This paper compares the perceptions of various actors who come from Maio island's (Cape Verde) small-scale fishing community or are working on or studying its marine management. The research analyses environmental governance perceptions (desired governance) in relation to official (de jure) governance and effective (de facto) governance. It uses the Actor in 4 Dimensions method (including adapted individual interviews on Maio's social-ecological system) to produce graphical environmental footprints that portray a diversity of actors' and groups' perceptions. Footprint results show a clear general tendency for a strong prominence of the “cooperation” (social profile) and “cohabitation” (environmental profile) dimensions, compared with the much lighter stamps of their opposite “conflict” and “domination” dimensions. It appears that although most actors wish to preserve Maio's marine environment, some hope for more economic development while others wish to preserve their island's renowned quiet. Also, many actors feel that despite being included in some territorial discussions, they are not in a position to decide on policies that strongly affect them such as fishing agreements and tourism development. This perceived inability to influence island and community development combined with larger-scale policies that override local interests to various extents are both influenced by path dependence. A redirection of policies and actions in favor of island communities' subsistence and autonomy (empowerment and extensive participative governance) could reverse the harmful “external forces cascade” effects solely if power delegation is accompanied by sufficient economic and human means and is not impaired by larger-scale policies and activities.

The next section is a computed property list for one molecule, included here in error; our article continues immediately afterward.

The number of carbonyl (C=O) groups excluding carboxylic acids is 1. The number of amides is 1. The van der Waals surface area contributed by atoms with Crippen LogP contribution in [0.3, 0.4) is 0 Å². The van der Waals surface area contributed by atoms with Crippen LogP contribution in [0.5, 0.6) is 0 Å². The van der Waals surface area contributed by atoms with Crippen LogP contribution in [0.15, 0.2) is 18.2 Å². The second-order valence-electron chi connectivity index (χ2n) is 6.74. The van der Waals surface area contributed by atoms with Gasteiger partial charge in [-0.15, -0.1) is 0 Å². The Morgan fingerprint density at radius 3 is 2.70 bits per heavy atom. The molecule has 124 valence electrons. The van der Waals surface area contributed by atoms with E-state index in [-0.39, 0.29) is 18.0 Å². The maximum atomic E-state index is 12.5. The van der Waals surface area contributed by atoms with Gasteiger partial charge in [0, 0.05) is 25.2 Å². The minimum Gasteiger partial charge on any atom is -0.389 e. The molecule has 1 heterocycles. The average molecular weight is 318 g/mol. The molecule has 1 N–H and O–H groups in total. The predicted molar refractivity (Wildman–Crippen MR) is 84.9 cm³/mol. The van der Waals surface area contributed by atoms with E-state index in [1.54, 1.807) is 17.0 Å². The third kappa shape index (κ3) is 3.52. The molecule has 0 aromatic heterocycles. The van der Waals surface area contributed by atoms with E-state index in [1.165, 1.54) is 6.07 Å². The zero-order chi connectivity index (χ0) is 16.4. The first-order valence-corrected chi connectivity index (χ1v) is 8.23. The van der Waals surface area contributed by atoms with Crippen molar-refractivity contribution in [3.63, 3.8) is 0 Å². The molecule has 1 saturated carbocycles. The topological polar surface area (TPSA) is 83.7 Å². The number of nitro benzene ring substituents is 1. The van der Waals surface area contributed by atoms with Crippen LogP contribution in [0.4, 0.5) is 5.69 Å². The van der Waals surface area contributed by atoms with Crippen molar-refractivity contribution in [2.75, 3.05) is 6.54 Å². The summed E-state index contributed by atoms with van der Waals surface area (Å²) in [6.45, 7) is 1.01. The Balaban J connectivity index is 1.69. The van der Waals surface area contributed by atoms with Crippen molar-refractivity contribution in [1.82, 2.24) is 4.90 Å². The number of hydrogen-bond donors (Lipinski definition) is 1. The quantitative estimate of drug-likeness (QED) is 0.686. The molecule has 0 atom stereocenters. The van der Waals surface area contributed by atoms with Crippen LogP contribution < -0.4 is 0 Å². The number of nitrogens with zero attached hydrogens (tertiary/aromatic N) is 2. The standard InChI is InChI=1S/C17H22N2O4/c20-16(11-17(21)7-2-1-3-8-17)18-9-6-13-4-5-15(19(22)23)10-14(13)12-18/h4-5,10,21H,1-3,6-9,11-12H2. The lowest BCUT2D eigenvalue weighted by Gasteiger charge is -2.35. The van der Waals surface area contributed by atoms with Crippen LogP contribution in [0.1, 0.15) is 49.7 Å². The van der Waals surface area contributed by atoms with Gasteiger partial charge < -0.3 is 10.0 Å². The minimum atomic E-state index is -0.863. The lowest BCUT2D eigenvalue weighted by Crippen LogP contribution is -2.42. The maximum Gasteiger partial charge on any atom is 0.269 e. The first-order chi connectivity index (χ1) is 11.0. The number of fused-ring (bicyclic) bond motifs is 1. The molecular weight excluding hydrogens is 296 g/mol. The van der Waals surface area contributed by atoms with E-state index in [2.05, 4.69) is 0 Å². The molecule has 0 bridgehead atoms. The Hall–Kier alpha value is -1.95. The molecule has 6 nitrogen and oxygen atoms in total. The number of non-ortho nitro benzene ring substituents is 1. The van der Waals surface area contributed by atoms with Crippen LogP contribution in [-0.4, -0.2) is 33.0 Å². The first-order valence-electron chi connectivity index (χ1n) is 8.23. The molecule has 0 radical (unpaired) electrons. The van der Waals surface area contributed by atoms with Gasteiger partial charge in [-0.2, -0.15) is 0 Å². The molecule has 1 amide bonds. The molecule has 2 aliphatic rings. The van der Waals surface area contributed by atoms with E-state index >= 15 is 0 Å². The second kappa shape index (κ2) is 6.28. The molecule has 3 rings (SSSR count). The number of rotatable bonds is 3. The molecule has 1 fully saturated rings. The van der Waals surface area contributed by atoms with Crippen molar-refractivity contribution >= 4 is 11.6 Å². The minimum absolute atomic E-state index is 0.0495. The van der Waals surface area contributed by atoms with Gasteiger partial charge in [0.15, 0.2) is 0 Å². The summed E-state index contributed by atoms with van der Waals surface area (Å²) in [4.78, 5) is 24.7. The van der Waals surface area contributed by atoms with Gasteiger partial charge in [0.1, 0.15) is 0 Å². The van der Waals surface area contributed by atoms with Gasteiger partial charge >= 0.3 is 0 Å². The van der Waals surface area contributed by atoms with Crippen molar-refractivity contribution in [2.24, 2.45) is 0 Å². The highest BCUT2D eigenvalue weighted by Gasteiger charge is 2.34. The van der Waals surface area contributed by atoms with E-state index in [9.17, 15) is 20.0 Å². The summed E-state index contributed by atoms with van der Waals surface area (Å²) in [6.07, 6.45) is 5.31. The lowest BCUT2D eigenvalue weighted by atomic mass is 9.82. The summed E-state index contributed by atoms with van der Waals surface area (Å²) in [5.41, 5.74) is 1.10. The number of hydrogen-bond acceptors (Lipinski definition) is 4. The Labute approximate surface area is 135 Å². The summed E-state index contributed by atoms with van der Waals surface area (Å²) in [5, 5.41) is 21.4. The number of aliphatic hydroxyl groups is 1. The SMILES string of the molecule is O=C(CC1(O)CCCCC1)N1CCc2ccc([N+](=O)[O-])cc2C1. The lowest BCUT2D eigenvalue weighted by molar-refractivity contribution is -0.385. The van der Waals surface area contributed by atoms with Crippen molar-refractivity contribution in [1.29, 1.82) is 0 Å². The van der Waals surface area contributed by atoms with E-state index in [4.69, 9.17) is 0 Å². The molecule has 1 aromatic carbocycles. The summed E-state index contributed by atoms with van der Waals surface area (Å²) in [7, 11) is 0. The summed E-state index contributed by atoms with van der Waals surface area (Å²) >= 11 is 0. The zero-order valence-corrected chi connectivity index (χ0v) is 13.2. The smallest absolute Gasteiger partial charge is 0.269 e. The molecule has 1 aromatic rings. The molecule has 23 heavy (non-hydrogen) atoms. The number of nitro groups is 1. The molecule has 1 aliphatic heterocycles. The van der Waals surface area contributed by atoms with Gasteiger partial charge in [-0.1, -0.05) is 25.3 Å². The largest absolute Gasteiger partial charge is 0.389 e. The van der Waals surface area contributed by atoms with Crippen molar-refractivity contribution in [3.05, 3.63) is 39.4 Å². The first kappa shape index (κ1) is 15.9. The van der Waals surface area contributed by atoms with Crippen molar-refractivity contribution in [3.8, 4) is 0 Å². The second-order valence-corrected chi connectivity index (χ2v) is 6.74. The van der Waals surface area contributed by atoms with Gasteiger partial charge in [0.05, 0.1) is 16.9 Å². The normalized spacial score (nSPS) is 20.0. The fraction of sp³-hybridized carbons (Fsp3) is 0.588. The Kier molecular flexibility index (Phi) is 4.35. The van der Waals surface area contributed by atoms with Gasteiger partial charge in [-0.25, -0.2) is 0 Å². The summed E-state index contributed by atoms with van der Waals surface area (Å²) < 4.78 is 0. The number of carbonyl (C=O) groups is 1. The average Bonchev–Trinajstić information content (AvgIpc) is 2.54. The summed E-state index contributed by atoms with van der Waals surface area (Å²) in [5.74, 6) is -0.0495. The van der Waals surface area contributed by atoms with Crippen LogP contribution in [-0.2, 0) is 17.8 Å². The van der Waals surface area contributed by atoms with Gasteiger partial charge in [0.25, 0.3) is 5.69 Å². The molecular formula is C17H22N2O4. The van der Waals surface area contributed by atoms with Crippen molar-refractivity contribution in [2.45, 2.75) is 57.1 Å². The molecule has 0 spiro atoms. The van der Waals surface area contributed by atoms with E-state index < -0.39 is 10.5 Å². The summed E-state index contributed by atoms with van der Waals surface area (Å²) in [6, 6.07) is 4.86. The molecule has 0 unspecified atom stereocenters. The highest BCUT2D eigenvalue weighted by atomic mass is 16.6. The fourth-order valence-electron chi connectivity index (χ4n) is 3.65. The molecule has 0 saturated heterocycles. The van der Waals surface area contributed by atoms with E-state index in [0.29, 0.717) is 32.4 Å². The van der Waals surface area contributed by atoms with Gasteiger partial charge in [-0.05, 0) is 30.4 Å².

The transformation of coral reefs has profound implications for millions of people. However, the interactive effects of changing reefs and fishing remain poorly resolved. We combine underwater surveys (271 000 fishes), catch data (18 000 fishes), and household surveys (351 households) to evaluate how reef fishes and fishers in Moorea, French Polynesia responded to a landscape-scale loss of coral caused by sequential disturbances (a crown-of-thorns sea star outbreak followed by a category 4 cyclone). Although local communities were aware of the disturbances, less than 20% of households reported altering what fishes they caught or ate. This contrasts with substantial changes in the taxonomic composition in the catch data that mirrored changes in fish communities observed on the reef. Our findings highlight that resource users and scientists may have very different interpretations of what constitutes ‘change’ in these highly dynamic social–ecological systems, with broad implications for successful co-management of coral reef fisheries.